Status updates that are submitted without using a registered application (e.g. TweetDeck) will appear as having come “from API” (See Twitter FAQ). This is very useful, because spammers don’t want their activity to be tied to a registered application. If they start to do so then a list of known spammer applications will have to be compiled. 10 points are applied for API updates, although only the most recent tweet is analysed for performance reasons.

The points applied are deliberately low because people often give their password to applications that tweet on their behalf. e.g. “I just signed up to this awesome app and got 1,000 new followers”. This practice seriously needs to die out, but that’s another blog post for another day. Additionally many spam tweets appear as “from Web”, which suggest they are using the public web interface.

 6. Missing profile info

This is not a very reliable indicator and may be dropped. There are 4 profile fields that can be left empty: (Bio, Location, URL and profile image). Most legitimate users fill in at least two of these. Currently 2 points are added if you leave all 4 empty. A drop in the ocean compared with other indicators. As I write this I realise this is due a review.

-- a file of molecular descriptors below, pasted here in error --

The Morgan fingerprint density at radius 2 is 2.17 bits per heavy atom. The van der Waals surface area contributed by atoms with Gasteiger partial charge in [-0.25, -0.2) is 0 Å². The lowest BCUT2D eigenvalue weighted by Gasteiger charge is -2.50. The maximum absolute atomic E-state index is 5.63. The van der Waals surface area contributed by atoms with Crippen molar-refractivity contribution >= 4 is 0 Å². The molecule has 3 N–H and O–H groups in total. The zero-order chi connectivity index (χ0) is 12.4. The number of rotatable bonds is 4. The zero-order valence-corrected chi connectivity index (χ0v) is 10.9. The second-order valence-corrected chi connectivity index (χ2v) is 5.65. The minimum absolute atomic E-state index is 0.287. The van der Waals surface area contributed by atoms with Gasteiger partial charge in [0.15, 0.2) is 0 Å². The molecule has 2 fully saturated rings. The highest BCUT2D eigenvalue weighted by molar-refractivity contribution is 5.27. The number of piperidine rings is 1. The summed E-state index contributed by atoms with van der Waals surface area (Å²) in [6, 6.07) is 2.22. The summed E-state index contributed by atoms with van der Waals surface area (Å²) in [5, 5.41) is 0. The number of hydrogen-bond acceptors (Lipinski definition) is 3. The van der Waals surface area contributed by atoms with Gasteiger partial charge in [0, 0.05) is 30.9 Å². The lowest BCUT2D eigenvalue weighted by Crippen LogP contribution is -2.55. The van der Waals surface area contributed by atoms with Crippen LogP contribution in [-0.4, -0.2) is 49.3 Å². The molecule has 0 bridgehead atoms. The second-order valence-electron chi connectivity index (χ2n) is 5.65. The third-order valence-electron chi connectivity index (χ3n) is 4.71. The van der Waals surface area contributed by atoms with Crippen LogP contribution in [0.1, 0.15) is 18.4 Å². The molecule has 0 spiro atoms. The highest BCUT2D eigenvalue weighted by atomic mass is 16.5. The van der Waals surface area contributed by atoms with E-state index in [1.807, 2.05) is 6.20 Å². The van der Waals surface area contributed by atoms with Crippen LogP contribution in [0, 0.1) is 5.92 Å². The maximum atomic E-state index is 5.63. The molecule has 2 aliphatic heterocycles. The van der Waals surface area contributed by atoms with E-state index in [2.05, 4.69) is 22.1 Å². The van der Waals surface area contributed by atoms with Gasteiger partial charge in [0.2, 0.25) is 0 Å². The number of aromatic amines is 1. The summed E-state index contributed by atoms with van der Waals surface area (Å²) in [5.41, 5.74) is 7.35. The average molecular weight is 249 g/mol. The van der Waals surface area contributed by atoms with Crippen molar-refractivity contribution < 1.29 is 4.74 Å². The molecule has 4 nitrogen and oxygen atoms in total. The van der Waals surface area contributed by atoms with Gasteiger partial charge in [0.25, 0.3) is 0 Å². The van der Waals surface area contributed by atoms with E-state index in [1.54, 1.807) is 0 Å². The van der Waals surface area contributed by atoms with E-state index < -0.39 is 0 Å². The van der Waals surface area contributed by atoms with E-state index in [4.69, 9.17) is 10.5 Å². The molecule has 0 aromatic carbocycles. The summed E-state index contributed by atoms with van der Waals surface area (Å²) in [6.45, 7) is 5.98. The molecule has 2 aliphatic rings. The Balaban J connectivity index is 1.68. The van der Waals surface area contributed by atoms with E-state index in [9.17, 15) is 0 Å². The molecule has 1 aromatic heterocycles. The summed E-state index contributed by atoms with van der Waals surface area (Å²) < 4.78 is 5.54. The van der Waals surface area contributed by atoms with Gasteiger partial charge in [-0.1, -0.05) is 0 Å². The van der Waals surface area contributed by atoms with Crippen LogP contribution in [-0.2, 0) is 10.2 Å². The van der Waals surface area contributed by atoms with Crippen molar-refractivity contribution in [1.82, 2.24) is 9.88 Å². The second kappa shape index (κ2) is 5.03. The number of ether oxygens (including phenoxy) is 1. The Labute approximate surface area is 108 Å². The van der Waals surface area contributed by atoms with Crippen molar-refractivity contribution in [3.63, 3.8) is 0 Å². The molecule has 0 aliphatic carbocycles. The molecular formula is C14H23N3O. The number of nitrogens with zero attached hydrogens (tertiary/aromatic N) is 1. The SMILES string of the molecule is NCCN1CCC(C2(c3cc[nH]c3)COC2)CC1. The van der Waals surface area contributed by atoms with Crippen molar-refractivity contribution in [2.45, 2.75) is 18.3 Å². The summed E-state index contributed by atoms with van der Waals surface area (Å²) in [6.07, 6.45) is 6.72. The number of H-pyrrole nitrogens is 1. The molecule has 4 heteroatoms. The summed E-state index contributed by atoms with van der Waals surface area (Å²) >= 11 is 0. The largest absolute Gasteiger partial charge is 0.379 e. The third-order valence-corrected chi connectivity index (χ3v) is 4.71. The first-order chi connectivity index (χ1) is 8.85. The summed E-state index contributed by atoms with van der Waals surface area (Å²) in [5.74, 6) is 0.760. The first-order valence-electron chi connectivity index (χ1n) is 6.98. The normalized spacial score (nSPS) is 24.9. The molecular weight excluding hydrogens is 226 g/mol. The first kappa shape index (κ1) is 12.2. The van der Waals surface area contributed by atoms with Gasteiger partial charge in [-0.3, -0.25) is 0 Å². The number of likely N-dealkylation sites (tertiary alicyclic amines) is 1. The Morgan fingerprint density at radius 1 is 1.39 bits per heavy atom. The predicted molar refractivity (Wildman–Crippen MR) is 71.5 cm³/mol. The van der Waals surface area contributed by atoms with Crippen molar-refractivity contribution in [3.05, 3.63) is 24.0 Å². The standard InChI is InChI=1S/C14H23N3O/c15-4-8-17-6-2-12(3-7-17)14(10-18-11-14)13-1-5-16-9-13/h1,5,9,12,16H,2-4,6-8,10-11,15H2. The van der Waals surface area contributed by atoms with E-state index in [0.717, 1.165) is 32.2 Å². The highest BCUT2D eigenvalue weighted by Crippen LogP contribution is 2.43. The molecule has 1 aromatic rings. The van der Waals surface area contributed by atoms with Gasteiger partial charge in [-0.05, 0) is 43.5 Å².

7. Username looks dodgy

For a human this is a strong indicator, but incredibly hard to implement programmatically. Currently this test performs some very crude tests on the username, such as being all numbers, having no vowels, and checking for a common format used by spammers where two words are followed by a number. Further research is required in this area, but it’s unlikely to form a reliable indicator going forward because it’s so easy to fool. 10 5 points are applied for a username that looks randomly generated.

8. Spammy words in bio and status

This more traditional test merely checks the bio against a list of bad words. The word list needs development and is currently not big enough to be useful. I intend to use the known blocked accounts to build a list of most common words found in spam accounts. An arbitrary score per word found is currently applied. For example “Naughty videos” yields 10 points.